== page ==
The old films are great. From the 1940s, you see gloves on the outfield grass, umpires with the right arm in the air before the ball hits the mitt, catchers standing almost fully upright as the pitcher's arm comes around, and the 1B umpire making calls in the little area between the bag and the coach's box. And they made all the calls immediately. Anything less than a full swing was considered checked, and I don't know what a runner had to do to be called for INT at 2B. Apparently they did have a crash rule, which went something like "the runner must crash into a fielder who is attempting to tag him."
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Last edited by greymule; Tue Oct 06, 2009 at 02:40pm.
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Old Tue Oct 06, 2009, 04:56pm
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Quote:
Originally Posted by greymule View Post
The old films are great. From the 1940s, you see gloves on the outfield grass, umpires with the right arm in the air before the ball hits the mitt, catchers standing almost fully upright as the pitcher's arm comes around, and the 1B umpire making calls in the little area between the bag and the coach's box. And they made all the calls immediately.
In The Best Seat in Baseball, but You Have to Stand, there is a mention of a new (for the 70s) approach to umpiring: Wait before making the call. Make sure the ball is caught. Make sure the fielder doesn't drop it after a tag, etc. Seems strange today to think of that as a new idea.
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Old Tue Oct 06, 2009, 07:18pm
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In the old days, it was considered indecisive to have any timing at all. They felt that if you called it really quick it looked like you were really sure of your call. Until umpires were blowing calls left and right, I guess. Then they came up with their "new" approach.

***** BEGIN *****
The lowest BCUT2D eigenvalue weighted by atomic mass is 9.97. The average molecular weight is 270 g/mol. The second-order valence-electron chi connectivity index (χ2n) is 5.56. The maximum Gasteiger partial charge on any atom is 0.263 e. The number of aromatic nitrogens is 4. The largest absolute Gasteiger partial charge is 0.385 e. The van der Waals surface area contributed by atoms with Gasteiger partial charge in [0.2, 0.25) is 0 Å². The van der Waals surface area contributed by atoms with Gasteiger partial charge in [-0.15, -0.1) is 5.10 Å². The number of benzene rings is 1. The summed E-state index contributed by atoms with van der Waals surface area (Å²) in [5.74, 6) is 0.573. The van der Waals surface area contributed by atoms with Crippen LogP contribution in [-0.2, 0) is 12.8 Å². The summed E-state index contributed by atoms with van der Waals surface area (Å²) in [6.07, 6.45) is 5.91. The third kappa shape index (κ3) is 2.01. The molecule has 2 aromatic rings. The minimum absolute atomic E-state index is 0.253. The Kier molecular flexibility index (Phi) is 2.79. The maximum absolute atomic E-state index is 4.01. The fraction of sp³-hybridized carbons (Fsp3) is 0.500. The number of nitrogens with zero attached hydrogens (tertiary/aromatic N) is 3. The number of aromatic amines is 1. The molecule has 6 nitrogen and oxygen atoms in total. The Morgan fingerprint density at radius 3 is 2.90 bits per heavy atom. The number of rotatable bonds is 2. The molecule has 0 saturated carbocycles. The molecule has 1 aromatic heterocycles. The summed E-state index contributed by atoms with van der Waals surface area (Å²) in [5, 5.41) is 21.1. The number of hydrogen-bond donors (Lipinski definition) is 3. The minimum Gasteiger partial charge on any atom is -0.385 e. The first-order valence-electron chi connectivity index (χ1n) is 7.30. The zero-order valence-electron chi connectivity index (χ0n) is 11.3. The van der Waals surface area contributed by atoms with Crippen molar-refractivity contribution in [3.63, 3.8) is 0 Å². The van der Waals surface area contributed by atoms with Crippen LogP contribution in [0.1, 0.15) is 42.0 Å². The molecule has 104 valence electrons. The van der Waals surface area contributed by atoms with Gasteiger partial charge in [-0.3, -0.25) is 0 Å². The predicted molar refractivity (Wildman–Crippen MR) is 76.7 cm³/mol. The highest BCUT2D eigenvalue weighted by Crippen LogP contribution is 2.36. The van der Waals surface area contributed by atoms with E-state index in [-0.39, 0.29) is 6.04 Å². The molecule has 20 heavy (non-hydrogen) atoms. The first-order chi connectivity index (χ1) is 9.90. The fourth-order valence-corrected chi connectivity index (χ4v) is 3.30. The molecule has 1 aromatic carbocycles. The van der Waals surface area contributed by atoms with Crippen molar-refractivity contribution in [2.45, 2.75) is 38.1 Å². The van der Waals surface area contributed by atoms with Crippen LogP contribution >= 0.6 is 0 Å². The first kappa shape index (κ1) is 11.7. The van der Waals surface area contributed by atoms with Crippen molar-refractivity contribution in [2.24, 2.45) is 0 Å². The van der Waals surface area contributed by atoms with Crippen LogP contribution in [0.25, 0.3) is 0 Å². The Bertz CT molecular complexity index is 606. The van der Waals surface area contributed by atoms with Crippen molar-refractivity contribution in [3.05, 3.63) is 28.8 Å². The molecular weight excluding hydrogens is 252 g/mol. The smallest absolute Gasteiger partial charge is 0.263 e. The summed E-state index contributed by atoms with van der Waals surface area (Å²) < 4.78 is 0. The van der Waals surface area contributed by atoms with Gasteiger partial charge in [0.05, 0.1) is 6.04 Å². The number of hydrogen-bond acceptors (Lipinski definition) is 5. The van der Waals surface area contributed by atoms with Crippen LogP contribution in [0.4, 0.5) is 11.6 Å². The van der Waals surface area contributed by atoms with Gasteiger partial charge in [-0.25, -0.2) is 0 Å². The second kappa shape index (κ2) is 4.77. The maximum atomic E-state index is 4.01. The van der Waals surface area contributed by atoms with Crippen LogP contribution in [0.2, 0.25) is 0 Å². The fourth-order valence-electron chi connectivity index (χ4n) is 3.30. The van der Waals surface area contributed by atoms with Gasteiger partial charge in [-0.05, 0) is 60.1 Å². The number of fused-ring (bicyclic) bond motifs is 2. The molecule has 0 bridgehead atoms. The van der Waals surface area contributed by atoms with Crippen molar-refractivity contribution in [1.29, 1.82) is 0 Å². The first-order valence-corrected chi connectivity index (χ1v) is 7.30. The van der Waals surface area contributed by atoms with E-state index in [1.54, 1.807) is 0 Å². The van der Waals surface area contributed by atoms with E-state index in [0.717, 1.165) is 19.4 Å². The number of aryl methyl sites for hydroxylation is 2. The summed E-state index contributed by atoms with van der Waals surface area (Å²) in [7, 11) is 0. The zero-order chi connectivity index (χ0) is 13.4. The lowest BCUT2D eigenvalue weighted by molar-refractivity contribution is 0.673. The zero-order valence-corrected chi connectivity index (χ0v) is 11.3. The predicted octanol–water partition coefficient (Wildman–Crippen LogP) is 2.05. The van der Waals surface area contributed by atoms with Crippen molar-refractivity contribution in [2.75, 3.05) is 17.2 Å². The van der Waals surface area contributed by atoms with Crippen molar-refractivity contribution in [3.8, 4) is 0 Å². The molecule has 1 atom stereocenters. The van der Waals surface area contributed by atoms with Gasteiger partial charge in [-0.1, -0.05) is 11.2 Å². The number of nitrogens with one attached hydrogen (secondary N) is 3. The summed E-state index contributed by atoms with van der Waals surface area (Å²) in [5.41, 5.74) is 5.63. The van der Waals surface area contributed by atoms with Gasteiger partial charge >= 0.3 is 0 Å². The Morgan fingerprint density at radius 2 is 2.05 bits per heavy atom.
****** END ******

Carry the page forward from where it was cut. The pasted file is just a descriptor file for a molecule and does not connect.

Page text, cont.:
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Old Tue Oct 06, 2009, 07:28pm
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Quote:
Originally Posted by SanDiegoSteve View Post
In the old days, it was considered indecisive to have any timing at all. They felt that if you called it really quick it looked like you were really sure of your call. Until umpires were blowing calls left and right, I guess. Then they came up with their "new" approach.
Come on SDS, it was your neighbor down the road who changed it.

"Harvey regarded his greatest contribution to baseball as being the introduction of a new sense of timing to umpiring; he noted that when he arrived in the major leagues, the emphasis was on making calls quickly and decisively, and said, "Everything was called too quickly. I've got a photograph of Jocko Conlan working first base. Jocko's arm was extended in the out call. But the runner was still short of the bag, and the ball was still in flight. In those days it was common to anticipate the call." Harvey, however, changed attitudes by insisting that it was better to delay the call and make sure it was correct".

Last edited by tballump; Tue Oct 06, 2009 at 07:57pm.
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Old Wed Oct 07, 2009, 10:56pm
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FYI from JEA

The rule that allows the manager or catcher to request the plate umpire to "get help" from his partner on half-swings was instituted in 1976.